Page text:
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GETTING EMOTIONAL OVER GAMES TECHNOLOGY

For immediate release: 27 November 2008

From predicting how people will behave in emergencies to improving avatars in virtual worlds, a talk next week will look at how computer games technology is influencing researchers in other fields.

The lecture entitled 'Cognition, Serious Gaming and Behaviourism: The Emotional Dimension' will be given by De Montfort University's Dr Aladdin Ayesh, a leading researcher in the field of emotional and social modelling.

Serious gaming is the use of computer games technology in applications such as simulators and training suites, which are developed for purposes other than entertainment.

In the talk, which takes place next Monday (1 December), Dr Ayesh will discuss the potential of emotion modelling in serious gaming.

One application is computer programs which use emotion modelling to demonstrate how people are likely to exit a building in an emergency by giving them realistic motivations.

While most people would run from danger, parents may remain in a burning building in an attempt to rescue their children while other people might stay to take photos of the event on their phone.

By anticipating impulsive behaviour in this way, this type of program could assist in the design of buildings and can also be used to devise disaster plans and to train the emergency services.

Emotion modelling can also be used to create avatars which are more responsive and realistic, something which would be of particular benefit to companies or organisations who want to use a virtual world to deliver advertising, training or other services.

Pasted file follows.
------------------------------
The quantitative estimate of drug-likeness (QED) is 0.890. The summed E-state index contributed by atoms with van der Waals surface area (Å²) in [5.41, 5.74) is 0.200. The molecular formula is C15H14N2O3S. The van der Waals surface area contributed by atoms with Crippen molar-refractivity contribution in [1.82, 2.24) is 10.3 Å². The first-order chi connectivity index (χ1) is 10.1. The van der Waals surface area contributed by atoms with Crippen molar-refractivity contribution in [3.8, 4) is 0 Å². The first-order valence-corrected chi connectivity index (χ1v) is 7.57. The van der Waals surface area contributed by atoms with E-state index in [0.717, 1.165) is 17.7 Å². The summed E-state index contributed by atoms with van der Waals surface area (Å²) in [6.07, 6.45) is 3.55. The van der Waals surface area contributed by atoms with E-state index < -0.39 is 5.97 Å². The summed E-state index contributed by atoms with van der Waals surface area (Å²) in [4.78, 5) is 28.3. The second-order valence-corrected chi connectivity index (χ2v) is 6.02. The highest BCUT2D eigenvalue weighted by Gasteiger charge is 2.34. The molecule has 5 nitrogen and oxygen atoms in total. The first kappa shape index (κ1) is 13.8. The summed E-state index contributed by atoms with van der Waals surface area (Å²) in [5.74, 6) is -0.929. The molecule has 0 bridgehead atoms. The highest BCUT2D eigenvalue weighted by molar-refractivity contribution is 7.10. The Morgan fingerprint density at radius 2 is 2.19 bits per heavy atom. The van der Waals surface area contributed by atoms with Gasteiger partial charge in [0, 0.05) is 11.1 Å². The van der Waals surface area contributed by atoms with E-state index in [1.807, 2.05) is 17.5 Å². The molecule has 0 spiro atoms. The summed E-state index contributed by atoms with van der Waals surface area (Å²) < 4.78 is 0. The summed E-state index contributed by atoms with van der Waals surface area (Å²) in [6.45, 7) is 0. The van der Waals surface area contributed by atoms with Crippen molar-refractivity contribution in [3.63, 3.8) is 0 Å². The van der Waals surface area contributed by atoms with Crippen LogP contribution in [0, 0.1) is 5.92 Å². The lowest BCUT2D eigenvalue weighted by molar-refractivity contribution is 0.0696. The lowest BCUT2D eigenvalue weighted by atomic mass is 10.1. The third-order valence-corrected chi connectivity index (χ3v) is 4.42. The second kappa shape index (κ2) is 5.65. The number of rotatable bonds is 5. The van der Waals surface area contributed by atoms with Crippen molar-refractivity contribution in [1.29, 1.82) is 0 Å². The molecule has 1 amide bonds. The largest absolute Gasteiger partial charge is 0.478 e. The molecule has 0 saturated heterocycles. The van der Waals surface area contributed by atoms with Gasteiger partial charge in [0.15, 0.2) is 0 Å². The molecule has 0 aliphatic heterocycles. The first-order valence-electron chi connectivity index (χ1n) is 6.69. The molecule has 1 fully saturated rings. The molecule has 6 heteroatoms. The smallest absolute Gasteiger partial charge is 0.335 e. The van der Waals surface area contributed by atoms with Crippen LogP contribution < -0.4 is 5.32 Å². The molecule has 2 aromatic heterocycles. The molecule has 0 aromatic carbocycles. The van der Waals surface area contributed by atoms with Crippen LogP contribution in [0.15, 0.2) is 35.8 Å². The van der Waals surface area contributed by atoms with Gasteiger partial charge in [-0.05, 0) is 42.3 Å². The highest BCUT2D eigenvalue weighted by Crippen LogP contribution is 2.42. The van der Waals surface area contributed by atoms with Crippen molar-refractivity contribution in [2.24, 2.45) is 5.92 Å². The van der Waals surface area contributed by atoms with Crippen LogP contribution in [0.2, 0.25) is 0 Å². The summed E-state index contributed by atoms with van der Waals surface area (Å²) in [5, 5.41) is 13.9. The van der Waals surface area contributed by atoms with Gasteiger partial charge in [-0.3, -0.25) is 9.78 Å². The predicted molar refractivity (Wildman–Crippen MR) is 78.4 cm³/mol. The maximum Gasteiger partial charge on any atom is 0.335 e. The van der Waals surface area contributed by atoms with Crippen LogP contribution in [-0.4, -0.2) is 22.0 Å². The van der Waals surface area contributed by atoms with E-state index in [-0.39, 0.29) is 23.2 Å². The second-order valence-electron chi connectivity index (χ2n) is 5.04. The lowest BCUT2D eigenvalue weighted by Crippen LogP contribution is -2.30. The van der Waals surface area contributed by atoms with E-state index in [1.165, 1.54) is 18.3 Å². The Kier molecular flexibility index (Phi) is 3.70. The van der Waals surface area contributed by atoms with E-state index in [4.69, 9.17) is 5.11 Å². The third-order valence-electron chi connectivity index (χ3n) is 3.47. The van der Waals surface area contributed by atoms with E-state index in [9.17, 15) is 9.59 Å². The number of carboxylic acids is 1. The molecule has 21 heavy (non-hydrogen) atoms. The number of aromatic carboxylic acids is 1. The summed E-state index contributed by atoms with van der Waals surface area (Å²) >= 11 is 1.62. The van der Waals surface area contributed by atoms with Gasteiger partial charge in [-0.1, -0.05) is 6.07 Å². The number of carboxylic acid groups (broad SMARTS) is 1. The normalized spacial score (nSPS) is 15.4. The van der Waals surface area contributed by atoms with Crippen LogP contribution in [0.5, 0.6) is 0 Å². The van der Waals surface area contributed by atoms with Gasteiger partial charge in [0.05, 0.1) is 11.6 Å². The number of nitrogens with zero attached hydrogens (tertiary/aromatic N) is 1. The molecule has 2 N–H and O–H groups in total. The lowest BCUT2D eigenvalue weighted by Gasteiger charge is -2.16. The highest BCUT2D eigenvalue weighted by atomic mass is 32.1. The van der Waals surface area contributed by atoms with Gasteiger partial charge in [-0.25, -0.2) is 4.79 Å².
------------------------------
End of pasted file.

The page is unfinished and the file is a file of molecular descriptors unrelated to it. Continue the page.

Dr Ayesh said: "In this talk we will look at current developments in emotion modelling, emotion-based inference, emotion expression and classification.

"A particular attention will be paid to behaviourist theories of emotions, which are often used in developing the computational models."

Another application of emotion modelling which Dr Ayesh believes could be very valuable is the useof avatars to provide cultural training for military personnel who are deployed to countries whose customs they are not familiar with.

Dr Ayesh said: "With international operations, soldiers and managers need to work within a wide cultural scope. Serious gaming with emotionally-enhanced cognitive avatars can provide valuable training tools at a low cost with high returns."

The talk takes place at 2pm in De Montfort University's Institute of Creative Technologies on Gateway Street, Leicester.

Places should be booked in advance by emailing Lisa McNicoll at lmcnicoll@dmu.ac.uk

ENDS

For more information please contact the De Montfort University Press and Public Relations Office on 0116 207 8353.

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